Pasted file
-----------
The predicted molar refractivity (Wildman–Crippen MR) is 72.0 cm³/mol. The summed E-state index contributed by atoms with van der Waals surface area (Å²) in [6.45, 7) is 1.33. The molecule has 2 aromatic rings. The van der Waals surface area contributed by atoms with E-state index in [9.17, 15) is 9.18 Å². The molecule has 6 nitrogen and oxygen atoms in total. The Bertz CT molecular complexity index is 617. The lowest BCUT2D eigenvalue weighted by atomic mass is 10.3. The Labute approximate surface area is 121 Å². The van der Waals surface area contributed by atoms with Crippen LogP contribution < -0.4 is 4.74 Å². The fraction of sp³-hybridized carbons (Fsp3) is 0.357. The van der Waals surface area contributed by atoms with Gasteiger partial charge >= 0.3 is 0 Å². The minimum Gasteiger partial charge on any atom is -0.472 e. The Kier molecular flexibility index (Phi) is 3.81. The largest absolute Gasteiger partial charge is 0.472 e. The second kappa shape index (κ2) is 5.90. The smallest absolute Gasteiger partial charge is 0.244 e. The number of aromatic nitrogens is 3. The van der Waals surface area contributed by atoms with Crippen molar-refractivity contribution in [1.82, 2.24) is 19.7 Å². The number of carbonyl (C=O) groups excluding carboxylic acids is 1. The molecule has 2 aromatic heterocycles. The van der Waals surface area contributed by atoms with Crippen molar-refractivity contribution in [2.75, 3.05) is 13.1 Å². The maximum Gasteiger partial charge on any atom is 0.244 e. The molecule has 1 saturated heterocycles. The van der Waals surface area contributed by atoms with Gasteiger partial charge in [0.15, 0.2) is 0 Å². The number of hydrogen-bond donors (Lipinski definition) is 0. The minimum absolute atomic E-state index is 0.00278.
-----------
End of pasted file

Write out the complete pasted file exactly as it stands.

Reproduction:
The predicted molar refractivity (Wildman–Crippen MR) is 72.0 cm³/mol. The summed E-state index contributed by atoms with van der Waals surface area (Å²) in [6.45, 7) is 1.33. The molecule has 2 aromatic rings. The van der Waals surface area contributed by atoms with E-state index in [9.17, 15) is 9.18 Å². The molecule has 6 nitrogen and oxygen atoms in total. The Bertz CT molecular complexity index is 617. The lowest BCUT2D eigenvalue weighted by atomic mass is 10.3. The Labute approximate surface area is 121 Å². The van der Waals surface area contributed by atoms with Crippen LogP contribution < -0.4 is 4.74 Å². The fraction of sp³-hybridized carbons (Fsp3) is 0.357. The van der Waals surface area contributed by atoms with Gasteiger partial charge >= 0.3 is 0 Å². The minimum Gasteiger partial charge on any atom is -0.472 e. The Kier molecular flexibility index (Phi) is 3.81. The largest absolute Gasteiger partial charge is 0.472 e. The second kappa shape index (κ2) is 5.90. The smallest absolute Gasteiger partial charge is 0.244 e. The number of aromatic nitrogens is 3. The van der Waals surface area contributed by atoms with Crippen molar-refractivity contribution in [1.82, 2.24) is 19.7 Å². The number of carbonyl (C=O) groups excluding carboxylic acids is 1. The molecule has 2 aromatic heterocycles. The van der Waals surface area contributed by atoms with Crippen molar-refractivity contribution in [2.75, 3.05) is 13.1 Å². The maximum Gasteiger partial charge on any atom is 0.244 e. The molecule has 1 saturated heterocycles. The van der Waals surface area contributed by atoms with Gasteiger partial charge in [0.15, 0.2) is 0 Å². The number of hydrogen-bond donors (Lipinski definition) is 0. The minimum absolute atomic E-state index is 0.00278.